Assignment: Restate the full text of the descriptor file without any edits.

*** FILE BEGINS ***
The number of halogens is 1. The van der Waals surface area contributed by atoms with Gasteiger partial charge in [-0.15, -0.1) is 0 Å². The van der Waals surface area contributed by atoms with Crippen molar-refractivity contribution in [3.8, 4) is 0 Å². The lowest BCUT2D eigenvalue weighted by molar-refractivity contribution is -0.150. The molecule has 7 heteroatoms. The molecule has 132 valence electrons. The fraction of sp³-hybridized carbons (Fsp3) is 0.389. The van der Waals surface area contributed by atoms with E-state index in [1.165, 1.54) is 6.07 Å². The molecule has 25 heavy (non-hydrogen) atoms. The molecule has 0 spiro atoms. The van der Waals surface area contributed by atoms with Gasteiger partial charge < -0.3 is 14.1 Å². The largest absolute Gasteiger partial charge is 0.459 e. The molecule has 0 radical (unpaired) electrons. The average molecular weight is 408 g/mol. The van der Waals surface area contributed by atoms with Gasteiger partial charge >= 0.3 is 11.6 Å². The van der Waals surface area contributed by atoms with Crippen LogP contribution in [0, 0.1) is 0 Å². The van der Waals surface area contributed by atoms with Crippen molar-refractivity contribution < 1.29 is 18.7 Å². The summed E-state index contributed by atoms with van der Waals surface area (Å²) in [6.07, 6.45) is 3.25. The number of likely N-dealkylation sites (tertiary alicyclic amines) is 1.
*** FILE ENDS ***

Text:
The number of halogens is 1. The van der Waals surface area contributed by atoms with Gasteiger partial charge in [-0.15, -0.1) is 0 Å². The van der Waals surface area contributed by atoms with Crippen molar-refractivity contribution in [3.8, 4) is 0 Å². The lowest BCUT2D eigenvalue weighted by molar-refractivity contribution is -0.150. The molecule has 7 heteroatoms. The molecule has 132 valence electrons. The fraction of sp³-hybridized carbons (Fsp3) is 0.389. The van der Waals surface area contributed by atoms with E-state index in [1.165, 1.54) is 6.07 Å². The molecule has 25 heavy (non-hydrogen) atoms. The molecule has 0 spiro atoms. The van der Waals surface area contributed by atoms with Gasteiger partial charge < -0.3 is 14.1 Å². The largest absolute Gasteiger partial charge is 0.459 e. The molecule has 0 radical (unpaired) electrons. The average molecular weight is 408 g/mol. The van der Waals surface area contributed by atoms with Gasteiger partial charge >= 0.3 is 11.6 Å². The van der Waals surface area contributed by atoms with Crippen LogP contribution in [0, 0.1) is 0 Å². The van der Waals surface area contributed by atoms with Crippen molar-refractivity contribution < 1.29 is 18.7 Å². The summed E-state index contributed by atoms with van der Waals surface area (Å²) in [6.07, 6.45) is 3.25. The number of likely N-dealkylation sites (tertiary alicyclic amines) is 1.